Indoor plants are a beautiful way to brighten up your home, especially in the gray months of winter.
But there can be a dark side to houseplants if you have children or if children visit your home. It is important that you know which plants are toxic to young, curious humans.
Gardening expert Jessica Damiano recently wrote about the issue for The Associated Press. She said she often points out houseplants in friends’ homes that should be kept out of children’s mouths. “I don’t mind dashing friends’ hopes of an Instagram-worthy indoor jungle if it means…preventing harm,” Damiano wrote.
Kaitlyn Brown works at America’s Poison Centers in Arlington, Virginia. She told the AP, “We get an average of 33,000 calls a year from people whose kids put different plants in their mouths.”
She added that the cases usually involve children under 3, “because they explore their environment," she said, "and they put everything in their mouths.”
Most accidental exposures are not serious, Brown said. But in some cases a child’s breathing, skin and eyes can be badly harmed.
Damiano wrote that she recently visited her cousin’s home and saw a Dieffenbachia plant in the kitchen. Her cousin told her that her young son, who had just begun crawling, had shown interest in the leaves.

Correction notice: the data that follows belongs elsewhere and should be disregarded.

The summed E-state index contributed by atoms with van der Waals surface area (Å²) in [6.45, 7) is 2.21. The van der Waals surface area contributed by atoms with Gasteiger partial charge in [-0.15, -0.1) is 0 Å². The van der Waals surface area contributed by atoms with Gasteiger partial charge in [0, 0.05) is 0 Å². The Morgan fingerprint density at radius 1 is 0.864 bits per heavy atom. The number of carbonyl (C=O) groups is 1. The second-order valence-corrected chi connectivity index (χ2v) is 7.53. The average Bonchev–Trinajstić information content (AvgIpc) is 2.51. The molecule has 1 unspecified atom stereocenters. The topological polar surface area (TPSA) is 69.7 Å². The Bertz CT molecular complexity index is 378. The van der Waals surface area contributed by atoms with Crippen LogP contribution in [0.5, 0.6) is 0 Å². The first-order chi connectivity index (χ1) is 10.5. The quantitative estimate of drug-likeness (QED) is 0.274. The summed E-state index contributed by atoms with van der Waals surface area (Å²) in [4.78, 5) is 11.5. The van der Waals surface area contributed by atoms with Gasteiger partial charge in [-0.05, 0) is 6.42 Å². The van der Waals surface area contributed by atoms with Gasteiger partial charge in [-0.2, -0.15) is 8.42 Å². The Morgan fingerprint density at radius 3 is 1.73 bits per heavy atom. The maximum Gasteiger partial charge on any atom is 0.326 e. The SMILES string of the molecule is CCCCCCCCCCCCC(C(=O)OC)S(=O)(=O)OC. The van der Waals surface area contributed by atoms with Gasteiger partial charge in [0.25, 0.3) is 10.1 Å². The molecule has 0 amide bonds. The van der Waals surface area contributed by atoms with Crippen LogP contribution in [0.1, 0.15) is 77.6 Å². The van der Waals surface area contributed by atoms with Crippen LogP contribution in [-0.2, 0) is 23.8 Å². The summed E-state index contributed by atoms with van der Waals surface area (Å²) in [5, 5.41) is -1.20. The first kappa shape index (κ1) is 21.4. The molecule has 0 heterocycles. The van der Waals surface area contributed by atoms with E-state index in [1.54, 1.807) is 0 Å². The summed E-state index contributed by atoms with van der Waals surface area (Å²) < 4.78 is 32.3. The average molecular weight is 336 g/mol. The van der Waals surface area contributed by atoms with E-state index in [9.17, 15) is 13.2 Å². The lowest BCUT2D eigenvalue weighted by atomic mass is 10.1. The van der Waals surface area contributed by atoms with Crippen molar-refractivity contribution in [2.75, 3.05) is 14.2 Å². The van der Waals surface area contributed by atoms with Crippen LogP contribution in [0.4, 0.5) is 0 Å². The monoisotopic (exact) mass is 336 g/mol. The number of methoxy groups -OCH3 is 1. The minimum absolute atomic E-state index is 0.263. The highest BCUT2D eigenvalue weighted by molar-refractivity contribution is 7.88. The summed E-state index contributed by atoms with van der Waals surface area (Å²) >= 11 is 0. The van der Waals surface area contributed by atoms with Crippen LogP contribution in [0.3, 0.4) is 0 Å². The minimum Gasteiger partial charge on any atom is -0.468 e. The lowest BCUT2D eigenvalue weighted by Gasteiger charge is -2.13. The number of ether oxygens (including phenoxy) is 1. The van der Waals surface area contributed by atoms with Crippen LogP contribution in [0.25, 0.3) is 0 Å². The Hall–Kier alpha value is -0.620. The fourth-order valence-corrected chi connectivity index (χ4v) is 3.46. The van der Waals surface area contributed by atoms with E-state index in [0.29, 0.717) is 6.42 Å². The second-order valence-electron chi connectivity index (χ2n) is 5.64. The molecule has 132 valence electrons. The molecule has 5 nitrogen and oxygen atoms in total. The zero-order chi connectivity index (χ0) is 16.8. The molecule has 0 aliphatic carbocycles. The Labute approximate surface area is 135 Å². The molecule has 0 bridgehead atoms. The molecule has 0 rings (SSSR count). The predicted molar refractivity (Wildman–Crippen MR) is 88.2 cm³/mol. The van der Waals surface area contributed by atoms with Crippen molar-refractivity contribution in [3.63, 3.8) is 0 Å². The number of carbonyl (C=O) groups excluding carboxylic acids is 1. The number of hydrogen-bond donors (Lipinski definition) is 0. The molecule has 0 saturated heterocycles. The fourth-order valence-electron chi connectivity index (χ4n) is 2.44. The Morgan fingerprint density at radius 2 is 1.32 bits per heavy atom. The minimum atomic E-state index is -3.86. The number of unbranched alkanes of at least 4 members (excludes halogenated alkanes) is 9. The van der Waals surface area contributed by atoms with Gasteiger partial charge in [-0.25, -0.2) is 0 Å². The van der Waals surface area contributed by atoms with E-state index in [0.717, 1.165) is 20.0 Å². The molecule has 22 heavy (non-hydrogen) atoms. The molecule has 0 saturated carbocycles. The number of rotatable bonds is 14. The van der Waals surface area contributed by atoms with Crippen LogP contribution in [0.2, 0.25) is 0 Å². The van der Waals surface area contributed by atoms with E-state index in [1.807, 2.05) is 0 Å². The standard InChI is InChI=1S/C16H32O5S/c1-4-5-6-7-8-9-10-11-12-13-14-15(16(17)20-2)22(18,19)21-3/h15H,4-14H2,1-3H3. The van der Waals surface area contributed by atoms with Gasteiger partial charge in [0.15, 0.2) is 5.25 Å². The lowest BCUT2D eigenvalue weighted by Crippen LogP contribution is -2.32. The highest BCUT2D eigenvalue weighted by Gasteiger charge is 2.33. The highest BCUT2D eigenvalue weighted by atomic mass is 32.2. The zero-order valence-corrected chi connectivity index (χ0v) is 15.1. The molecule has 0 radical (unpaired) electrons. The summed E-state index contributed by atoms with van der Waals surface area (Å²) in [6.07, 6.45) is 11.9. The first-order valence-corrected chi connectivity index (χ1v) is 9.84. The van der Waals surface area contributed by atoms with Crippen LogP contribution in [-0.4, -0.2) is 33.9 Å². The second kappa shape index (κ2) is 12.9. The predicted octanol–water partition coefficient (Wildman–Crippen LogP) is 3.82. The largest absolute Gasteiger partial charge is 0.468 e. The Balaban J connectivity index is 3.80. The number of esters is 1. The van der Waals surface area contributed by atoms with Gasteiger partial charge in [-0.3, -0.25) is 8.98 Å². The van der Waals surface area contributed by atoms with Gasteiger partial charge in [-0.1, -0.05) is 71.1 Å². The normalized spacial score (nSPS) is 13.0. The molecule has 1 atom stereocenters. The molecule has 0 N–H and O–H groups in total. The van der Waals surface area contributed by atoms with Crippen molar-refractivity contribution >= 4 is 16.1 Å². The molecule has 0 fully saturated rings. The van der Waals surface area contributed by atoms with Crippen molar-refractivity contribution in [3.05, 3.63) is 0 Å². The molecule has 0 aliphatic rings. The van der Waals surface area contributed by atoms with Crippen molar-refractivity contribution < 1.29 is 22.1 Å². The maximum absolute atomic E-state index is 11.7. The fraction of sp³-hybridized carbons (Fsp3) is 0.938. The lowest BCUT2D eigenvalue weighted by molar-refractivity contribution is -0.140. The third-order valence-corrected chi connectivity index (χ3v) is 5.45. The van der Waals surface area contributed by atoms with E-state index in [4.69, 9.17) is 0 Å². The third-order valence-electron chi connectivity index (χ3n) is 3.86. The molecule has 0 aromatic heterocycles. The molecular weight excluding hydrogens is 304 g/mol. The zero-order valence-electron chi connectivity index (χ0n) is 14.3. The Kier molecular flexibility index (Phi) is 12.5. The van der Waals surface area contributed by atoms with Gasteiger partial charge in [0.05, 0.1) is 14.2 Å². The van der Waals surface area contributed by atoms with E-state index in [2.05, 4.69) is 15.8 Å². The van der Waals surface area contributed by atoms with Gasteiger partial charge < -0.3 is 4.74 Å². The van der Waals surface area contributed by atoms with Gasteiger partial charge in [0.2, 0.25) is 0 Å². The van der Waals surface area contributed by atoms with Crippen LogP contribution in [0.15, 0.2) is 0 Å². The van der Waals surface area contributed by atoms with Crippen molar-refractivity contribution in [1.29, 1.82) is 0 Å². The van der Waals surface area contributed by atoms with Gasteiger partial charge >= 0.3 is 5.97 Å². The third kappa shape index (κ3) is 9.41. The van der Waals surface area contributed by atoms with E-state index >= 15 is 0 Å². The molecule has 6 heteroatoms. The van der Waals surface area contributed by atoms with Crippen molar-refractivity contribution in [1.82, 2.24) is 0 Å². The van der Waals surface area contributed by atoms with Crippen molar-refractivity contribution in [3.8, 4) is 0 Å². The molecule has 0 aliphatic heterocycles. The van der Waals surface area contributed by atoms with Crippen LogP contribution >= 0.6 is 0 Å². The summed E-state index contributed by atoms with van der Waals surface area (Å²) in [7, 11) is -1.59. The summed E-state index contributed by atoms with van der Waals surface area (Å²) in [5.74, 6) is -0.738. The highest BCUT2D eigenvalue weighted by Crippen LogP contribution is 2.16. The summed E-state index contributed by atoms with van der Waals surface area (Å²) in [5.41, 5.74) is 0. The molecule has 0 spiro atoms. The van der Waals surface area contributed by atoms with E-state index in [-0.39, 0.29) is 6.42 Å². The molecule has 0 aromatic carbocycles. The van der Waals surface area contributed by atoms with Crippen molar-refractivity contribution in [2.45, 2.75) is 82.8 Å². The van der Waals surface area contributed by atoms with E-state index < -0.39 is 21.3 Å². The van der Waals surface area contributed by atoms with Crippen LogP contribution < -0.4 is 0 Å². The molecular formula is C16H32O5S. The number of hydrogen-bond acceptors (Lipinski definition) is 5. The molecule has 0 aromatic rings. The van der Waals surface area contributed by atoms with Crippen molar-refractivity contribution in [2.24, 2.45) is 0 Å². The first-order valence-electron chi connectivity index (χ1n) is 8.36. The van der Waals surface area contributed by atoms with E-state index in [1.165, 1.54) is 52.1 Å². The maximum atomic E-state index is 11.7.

Damiano had to explain to her cousin that eating a small amount of the plant’s stem can cause temporary but severe pain. The plant parts can cause throat and mouth swelling. The plant’s sap can cause nose, skin and eye pain.
Other plants that can cause similar reactions include: Caladium, flamingo flower, Swiss cheese plant, peace lily, ZZ plant, philodendron and pothos.
Amaryllis and its relatives including clivia and daffodil, contain lycorine, a toxic substance that can cause a range of stomach issues.
Damiano wrote that parents should teach their young children not to put non-food plant parts into their mouths. Parents should also educate themselves, she said. She urges parents to research whether the plants in their homes are safe to grow around children. She also suggests learning the official botanical names of any houseplants so that they are able to provide that information quickly to a poison control expert, if needed.
Not all houseplants are problematic, of course. Spider plants (Chlorophytum comosum) are nontoxic and are also among the easiest indoor plants to grow.
African violets, Boston ferns, Christmas cactus, waxplants, parlor palms, radiator plants, prayer plants and baby’s tears are other safe choices.
I’m Ashley Thompson.
Jessica Damiano reported this story for The Associated Press. Ashley Thompson adapted it for VOA Learning English.
Words in This Story
dash - v. to destroy or ruin (something, such as a hope or an expectation)
exposure - n. the fact or condition of being affected by something or experiencing something : the condition of being exposed to something
swelling - n. the condition of being larger than normal